Butler dynasty

This article is about the Irish noble family. For other uses, see Butler family (disambiguation).
House Butler
Noble House
Country Normandy Duchy of Normandy
Lordship of Ireland Lordship of Ireland
Estates Earldom of Ormonde, Earldom of Ossary, Various Manorial Lordships
Titles Various
Style(s) Earls, Barons, and Knights
Founder Theobald Walter, 1st Baron Butler
Ethnicity Norman

The House Butler refers to the several branches of the Butler family (Irish: de Buitléir) that has its origins in the Hiberno-Norman or Cambro-Norman family that participated in the Norman invasion of Ireland in the 12th century. Variant spellings include le Boteler and le Botiller. The surname has its origins in the hereditary office of Butler of Ireland. The family originates with Theobald Walter, 1st Baron Butler. Many of the branches eventually begin to extend out to various countries in Europe and North America as many descendants immigrated out of Ireland and England in later years.


Originally the family surname was Walter and thus, House Butler originated from Theobald Walter (sometimes Theobald FitzWalter, Theobald Butler, or Theobald Walter le Boteler) was the first Chief Butler of Ireland. He also held the office of Chief Butler of England and was the High Sheriff of Lancashire for 1194. He was involved in the Irish campaigns of King Henry II of England and John of England. His eldest brother Hubert Walter became the Archbishop of Canterbury and Justiciar and Lord Chancellor of England. During the reign of Henry II of England, Theobald Walter (d.1205) held the position of pincerna (Latin) or "boteillier" (Norman French) 'butler', ceremonial cup-bearer to Prince John, Lord of Ireland.[1]

Butlers of Ormond

Arms of Walter: Or, a chief indented azure. These arms are borne in the first quarter of the arms of the Marquess of Ormonde (the arms of Butler are born in the 2nd) reflecting the family's descent in the male line from Theobald FitzWalter, living during the reign of King Henry II (1154–1189)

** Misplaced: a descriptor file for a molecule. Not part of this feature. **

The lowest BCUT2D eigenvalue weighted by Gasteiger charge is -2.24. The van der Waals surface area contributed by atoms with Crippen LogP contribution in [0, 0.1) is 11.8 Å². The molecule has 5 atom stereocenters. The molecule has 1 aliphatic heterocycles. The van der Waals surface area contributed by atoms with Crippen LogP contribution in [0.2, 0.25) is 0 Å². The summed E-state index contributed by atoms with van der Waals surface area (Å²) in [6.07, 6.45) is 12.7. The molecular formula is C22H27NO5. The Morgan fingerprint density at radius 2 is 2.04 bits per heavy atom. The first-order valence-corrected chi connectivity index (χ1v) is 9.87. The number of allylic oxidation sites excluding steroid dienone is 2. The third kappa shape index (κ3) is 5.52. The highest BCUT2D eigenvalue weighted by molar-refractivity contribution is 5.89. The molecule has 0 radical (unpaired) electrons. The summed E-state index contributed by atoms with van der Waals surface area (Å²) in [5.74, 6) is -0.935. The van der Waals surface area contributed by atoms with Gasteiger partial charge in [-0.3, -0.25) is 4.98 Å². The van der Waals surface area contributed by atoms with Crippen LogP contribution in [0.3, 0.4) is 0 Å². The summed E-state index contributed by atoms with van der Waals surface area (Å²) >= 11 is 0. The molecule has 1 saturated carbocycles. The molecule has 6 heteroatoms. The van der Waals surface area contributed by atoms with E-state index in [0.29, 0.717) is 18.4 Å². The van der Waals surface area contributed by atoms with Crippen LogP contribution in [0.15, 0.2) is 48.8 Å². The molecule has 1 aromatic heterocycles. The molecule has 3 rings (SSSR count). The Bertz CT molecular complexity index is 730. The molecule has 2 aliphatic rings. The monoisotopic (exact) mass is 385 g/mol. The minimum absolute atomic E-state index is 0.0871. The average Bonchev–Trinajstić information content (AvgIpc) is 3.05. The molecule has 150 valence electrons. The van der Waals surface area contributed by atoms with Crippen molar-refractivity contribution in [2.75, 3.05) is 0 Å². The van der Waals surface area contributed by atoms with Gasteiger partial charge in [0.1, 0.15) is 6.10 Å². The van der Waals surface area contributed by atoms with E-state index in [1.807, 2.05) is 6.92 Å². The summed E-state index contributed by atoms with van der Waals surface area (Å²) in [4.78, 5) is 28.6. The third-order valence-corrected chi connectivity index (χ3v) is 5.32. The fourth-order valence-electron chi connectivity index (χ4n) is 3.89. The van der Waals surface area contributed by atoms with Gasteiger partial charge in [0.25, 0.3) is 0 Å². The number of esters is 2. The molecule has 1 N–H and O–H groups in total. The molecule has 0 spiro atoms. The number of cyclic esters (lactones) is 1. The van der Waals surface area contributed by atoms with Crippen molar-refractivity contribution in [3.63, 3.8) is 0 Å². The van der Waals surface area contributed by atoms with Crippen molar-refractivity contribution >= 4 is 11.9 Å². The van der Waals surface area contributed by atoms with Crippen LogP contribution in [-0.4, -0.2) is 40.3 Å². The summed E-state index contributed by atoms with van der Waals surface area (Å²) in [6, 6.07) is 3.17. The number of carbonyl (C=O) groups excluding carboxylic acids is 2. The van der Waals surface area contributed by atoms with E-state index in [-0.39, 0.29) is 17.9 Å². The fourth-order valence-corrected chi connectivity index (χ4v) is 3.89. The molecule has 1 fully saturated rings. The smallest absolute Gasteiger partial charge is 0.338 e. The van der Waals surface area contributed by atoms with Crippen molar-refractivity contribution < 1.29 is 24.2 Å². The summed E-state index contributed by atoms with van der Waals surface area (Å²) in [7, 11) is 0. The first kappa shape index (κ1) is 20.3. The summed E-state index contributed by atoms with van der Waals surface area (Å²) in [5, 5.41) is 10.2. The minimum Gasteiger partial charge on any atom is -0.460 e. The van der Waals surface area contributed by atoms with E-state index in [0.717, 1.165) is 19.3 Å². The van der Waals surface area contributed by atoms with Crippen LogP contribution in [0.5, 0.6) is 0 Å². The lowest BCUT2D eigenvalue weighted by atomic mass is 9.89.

This is the senior branch of the family and later produced, Earls, Marquesses and Dukes of Ormond. The family seat, since 1391, was Kilkenny Castle.[2] Prior to that, the main stronghold was Gowran Castle.[3] From their position in Kilkenny, they were able to control the surrounding Gaelic kingdoms of Ormond, Éile, Ikerrin and part of Osraige. Members of the Butler family lived in Kilkenny Castle until 1935.


The family held the titles of Chief Butler of Ireland and Baron Butler. Prior to the creation of the Earldom of Ormonde, the 1st Earl's father, Edmund Butler, had been created the first Earl of Carrick. However, this title did not pass to James Butler. Seven years after his father's death, James was rewarded with an earldom in his own right – Ormond. Subsidiary titles for the earl in the Peerage of Ireland were added: Earl of Ossory (1538) and Viscount Thurles (1536). James Butler, 12th Earl of Ormond served as the commander of the Cavalier forces in Ireland and was made Marquess of Ormond in 1642, which title became extinct in 1758. He was made Duke of Ormonde in 1661, and with the title created in the Peerage of England in 1682. After 1682, the spelling "Ormonde" was used almost universally. The title was forfeit in 1715. Subsidiary titles for the duke in the Peerage of England were added: Earl of Brecknock (1660) and Baron Butler (1660).